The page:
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Western Cape declared disaster zone amid drought

Premier Helen Zille signed the declaration last week in response to the worst drought the province has experienced since 1904.

FILE: The Theewaterskloof Dam near Cape Town. Picture: Aletta Harrison/EWN.

CAPE TOWN - The Western Cape has been declared a disaster area.

Premier Helen Zille signed the declaration last week in response to the worst drought the province has experienced since 1904.

It's expected to be gazetted later this week.

The disaster will be classified for three months and can be extended if necessary.

Zille's spokesperson Michael Mpofu said: “The province is now empowered by the law to make certain decisions more swiftly, especially if it relates to reprioritising funding that would normally go to the other things, but is now being redirected because there is an urgent need to deal with an impending crisis. It means we are taking greater control of a situation that could potentially go deeper if it is not dealt with in a proper way.”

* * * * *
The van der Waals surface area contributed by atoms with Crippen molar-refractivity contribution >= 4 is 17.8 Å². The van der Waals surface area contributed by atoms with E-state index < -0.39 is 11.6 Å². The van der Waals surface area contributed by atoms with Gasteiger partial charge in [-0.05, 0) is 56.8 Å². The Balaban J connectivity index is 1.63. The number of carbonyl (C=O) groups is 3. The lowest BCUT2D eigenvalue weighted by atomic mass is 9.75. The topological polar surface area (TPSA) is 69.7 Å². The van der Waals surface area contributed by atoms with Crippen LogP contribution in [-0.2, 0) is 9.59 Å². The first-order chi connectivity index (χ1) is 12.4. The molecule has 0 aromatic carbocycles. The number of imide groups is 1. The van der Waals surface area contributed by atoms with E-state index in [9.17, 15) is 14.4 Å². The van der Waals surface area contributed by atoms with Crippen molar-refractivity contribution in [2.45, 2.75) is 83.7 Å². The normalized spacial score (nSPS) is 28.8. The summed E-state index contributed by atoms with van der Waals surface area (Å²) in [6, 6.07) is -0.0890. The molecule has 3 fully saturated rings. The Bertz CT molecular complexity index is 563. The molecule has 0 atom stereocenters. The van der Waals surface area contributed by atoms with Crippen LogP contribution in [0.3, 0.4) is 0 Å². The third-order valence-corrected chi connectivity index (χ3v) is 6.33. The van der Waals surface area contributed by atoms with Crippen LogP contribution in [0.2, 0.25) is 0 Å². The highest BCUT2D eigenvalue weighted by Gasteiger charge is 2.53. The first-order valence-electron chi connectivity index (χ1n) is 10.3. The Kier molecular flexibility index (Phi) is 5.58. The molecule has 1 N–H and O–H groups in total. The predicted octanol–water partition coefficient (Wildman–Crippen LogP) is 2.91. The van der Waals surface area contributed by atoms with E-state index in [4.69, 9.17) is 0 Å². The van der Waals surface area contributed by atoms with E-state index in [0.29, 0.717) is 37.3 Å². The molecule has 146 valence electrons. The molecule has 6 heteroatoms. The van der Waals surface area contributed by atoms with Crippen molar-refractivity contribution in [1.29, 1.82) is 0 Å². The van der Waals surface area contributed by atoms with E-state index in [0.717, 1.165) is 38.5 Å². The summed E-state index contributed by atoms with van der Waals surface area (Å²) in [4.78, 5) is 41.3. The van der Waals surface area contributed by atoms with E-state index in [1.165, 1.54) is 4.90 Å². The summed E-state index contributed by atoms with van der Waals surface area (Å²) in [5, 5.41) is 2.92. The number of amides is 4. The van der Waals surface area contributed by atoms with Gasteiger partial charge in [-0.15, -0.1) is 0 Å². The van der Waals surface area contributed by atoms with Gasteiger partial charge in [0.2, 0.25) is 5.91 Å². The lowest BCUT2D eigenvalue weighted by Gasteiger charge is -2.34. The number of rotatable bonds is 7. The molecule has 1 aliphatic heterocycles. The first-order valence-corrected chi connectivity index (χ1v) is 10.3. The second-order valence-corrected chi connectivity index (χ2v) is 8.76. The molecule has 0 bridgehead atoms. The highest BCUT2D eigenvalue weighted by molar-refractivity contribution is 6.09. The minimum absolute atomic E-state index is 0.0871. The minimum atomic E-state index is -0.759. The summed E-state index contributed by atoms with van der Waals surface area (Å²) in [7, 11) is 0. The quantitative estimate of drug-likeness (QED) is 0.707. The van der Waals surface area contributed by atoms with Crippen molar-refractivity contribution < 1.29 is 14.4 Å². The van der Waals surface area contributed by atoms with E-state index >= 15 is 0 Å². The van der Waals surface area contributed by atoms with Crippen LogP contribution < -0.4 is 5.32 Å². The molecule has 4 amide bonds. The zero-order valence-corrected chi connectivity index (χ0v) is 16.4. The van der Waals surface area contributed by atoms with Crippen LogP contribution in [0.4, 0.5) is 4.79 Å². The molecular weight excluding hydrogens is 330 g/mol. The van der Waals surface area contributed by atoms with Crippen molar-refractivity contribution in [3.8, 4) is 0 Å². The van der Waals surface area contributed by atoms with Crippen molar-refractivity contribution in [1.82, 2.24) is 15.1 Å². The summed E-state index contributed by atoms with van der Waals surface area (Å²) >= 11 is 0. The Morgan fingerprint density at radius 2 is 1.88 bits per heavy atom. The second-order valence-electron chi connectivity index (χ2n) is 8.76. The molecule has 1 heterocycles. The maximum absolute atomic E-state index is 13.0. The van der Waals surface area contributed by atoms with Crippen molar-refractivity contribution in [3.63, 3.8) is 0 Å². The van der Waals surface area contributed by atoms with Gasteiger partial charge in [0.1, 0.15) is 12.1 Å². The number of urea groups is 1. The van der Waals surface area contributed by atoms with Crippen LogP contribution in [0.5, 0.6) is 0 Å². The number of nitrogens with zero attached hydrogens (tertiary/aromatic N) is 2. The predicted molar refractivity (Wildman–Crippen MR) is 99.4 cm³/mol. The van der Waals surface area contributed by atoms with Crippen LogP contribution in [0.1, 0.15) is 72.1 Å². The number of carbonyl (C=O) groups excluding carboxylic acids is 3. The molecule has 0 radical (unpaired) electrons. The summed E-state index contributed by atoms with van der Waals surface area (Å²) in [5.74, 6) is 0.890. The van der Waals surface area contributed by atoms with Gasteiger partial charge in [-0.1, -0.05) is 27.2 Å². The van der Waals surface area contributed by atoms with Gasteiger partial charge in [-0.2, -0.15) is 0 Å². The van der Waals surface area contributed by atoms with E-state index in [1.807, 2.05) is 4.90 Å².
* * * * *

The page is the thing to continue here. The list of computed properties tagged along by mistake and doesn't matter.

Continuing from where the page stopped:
Meanwhile, long-term climate forecasts for the Western Cape indicate the region will become drier.

A week ago, delegates from various scientific institutions gathered in Cape Town to discuss the province's rainfall patterns.

Scientists revealed rainfall in the province from February to April was less than the same period last year.

The Alliance for Collaboration on Climate and Earth Systems Science, the South African Weather Service and the University of Cape Town participated in the discussion on Western Cape weather patterns.

Experts warn the soil moisture deficit is so severe now that rain water will immediately be sucked up by dehydrated soil.

The CSIR's Doctor Neville Sweijd said the research community was trying to improve the accuracy of weather forecasts in the region.

“Even if we get average rainfall in July, the total season might be below.”

(Edited by Winnie Theletsane)